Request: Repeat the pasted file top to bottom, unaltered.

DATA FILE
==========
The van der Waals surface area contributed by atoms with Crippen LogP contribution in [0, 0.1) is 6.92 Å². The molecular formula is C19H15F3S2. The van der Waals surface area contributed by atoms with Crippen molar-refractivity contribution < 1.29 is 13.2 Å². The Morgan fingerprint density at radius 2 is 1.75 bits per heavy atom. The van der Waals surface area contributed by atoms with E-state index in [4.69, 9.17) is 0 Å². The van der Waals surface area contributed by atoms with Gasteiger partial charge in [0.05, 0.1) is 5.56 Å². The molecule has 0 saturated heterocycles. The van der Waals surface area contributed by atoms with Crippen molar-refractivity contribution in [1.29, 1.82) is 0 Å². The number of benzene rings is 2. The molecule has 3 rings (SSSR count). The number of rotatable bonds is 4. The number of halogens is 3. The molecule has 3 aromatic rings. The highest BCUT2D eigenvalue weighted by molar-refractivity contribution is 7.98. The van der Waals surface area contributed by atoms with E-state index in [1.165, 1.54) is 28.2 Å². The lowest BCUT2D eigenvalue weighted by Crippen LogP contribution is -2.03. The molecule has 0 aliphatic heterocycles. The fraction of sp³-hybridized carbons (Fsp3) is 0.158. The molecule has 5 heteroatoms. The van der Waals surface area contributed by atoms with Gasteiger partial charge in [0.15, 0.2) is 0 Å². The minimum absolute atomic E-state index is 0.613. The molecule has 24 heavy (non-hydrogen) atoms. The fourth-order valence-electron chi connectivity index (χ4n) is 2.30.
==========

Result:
The van der Waals surface area contributed by atoms with Crippen LogP contribution in [0, 0.1) is 6.92 Å². The molecular formula is C19H15F3S2. The van der Waals surface area contributed by atoms with Crippen molar-refractivity contribution < 1.29 is 13.2 Å². The Morgan fingerprint density at radius 2 is 1.75 bits per heavy atom. The van der Waals surface area contributed by atoms with E-state index in [4.69, 9.17) is 0 Å². The van der Waals surface area contributed by atoms with Gasteiger partial charge in [0.05, 0.1) is 5.56 Å². The molecule has 0 saturated heterocycles. The van der Waals surface area contributed by atoms with Crippen molar-refractivity contribution in [1.29, 1.82) is 0 Å². The number of benzene rings is 2. The molecule has 3 rings (SSSR count). The number of rotatable bonds is 4. The number of halogens is 3. The molecule has 3 aromatic rings. The highest BCUT2D eigenvalue weighted by molar-refractivity contribution is 7.98. The van der Waals surface area contributed by atoms with E-state index in [1.165, 1.54) is 28.2 Å². The lowest BCUT2D eigenvalue weighted by Crippen LogP contribution is -2.03. The molecule has 0 aliphatic heterocycles. The fraction of sp³-hybridized carbons (Fsp3) is 0.158. The molecule has 5 heteroatoms. The van der Waals surface area contributed by atoms with Gasteiger partial charge in [0.15, 0.2) is 0 Å². The minimum absolute atomic E-state index is 0.613. The molecule has 24 heavy (non-hydrogen) atoms. The fourth-order valence-electron chi connectivity index (χ4n) is 2.30.